Taiwan President Tsai Ing-wen has sent out a warning to Asia in the face of mounting aggression from Beijing.
In an exclusive interview with CNN, Tsai said the military threat posed by China was growing "every day" in line with a more assertive foreign policy under its President Xi Jinping.
"If it's Taiwan today, people should ask who's next? Any country in the region -- if it no longer wants to submit to the will of China, they would face similar military threats," said Tsai.
Taiwan and China are separated by fewer than 130 kilometers (81 miles) at their closest point.
For seven decades, the two have maintained an uneasy truce following their split at the end of a destructive civil war in 1949.
Unification is a long-term aim for China's ruling Communist Party, which considers self-governed democratic Taiwan -- an island of 23 million people -- to be a renegade province.
But it was the election of Tsai and her historically pro-independence Democratic Progressive Party (DPP) in 2016 which sent relations between the two governments spiraling.
Beijing has placed mounting diplomatic and economic pressure on Taiwan, conducting live-fire drills in nearby seas and flew H-6K bombers and surveillance aircraft around the island.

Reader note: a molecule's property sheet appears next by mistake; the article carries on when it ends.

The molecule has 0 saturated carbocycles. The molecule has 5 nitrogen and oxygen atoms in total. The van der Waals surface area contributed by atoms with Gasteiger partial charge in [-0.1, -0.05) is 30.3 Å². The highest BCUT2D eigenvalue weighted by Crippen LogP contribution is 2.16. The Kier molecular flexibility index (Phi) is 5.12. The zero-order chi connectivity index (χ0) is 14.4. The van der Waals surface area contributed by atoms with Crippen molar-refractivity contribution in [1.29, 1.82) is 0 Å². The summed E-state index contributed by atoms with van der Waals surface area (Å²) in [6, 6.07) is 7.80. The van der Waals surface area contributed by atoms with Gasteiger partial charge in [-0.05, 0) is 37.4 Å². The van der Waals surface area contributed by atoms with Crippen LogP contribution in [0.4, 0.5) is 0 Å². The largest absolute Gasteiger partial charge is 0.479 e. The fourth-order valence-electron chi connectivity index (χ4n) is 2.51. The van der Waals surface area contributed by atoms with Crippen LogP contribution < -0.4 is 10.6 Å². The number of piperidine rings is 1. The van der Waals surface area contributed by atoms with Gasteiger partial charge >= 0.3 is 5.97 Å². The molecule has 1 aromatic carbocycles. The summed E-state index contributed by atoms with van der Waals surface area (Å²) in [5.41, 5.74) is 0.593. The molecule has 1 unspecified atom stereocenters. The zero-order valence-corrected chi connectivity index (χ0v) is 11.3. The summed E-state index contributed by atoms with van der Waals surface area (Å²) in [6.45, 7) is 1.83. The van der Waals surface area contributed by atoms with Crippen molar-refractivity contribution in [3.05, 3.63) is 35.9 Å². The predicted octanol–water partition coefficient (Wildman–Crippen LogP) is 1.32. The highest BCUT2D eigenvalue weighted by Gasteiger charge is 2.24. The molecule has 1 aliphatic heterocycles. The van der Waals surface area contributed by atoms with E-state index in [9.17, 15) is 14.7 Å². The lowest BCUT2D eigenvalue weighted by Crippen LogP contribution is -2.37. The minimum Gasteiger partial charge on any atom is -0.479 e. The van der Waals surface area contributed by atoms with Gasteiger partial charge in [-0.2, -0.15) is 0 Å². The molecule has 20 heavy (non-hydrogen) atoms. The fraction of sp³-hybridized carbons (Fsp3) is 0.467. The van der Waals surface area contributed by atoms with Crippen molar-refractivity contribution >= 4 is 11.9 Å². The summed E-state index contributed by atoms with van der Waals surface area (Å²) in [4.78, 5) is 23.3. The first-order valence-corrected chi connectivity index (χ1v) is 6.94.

"With China becoming increasingly strong and ambitious, we are faced with growing threats," Tsai said.
"Our challenge is whether our independent existence, security, prosperity and democracy can be maintained. This is the biggest issue for Taiwan."
Taiwan's unofficial ally the United States has for decades acted as the island's security guarantee against the threat of Chinese military action. But when asked directly, Tsai wouldn't be drawn on whether she believed US President Donald Trump would come to her aid.
Instead the Taiwan leader said she is focused on strengthening Taiwan's own defense capabilities in the face of an "imbalanced war," as China's military modernizes.
"We have to be prepared at all times," she said.
CNN has reached out to the China's Taiwan Affairs Office for comment.
As the first woman to be elected Taiwan's leader, Tsai was carried into office on a swell of anti-Beijing sentiment following attempts by the Kuomintang party to move closer to China.
But her popularity has fallen steadily in the face of domestic opposition to her policies and a struggling Taiwan economy battling to keep up with the mainland.
In November Tsai's DPP suffered a bruising defeat in local elections, losing by as much as 10% across the island. Tsai said the 2018 result was due to what she called a "challenging" domestic reform agenda.
"The people don't feel the result of the reform so much when you've just started," she said.
The setback has not deterred Tsai who revealed to CNN she would stand for re-election in 2020. "It's natural that any sitting president wants to do more for the country."
China's Xi is unlikely to welcome a second term for Tsai. Since she came to power, the Chinese government has increasingly tried to exert pressure on Taiwan, known officially as the Republic of China, to unify with the People's Republic of China, as the mainland is officially known.
In January, Xi Jinping called for the "peaceful reunification" of China and Taiwan in a landmark speech, warning that Taiwan independence was a "dead end."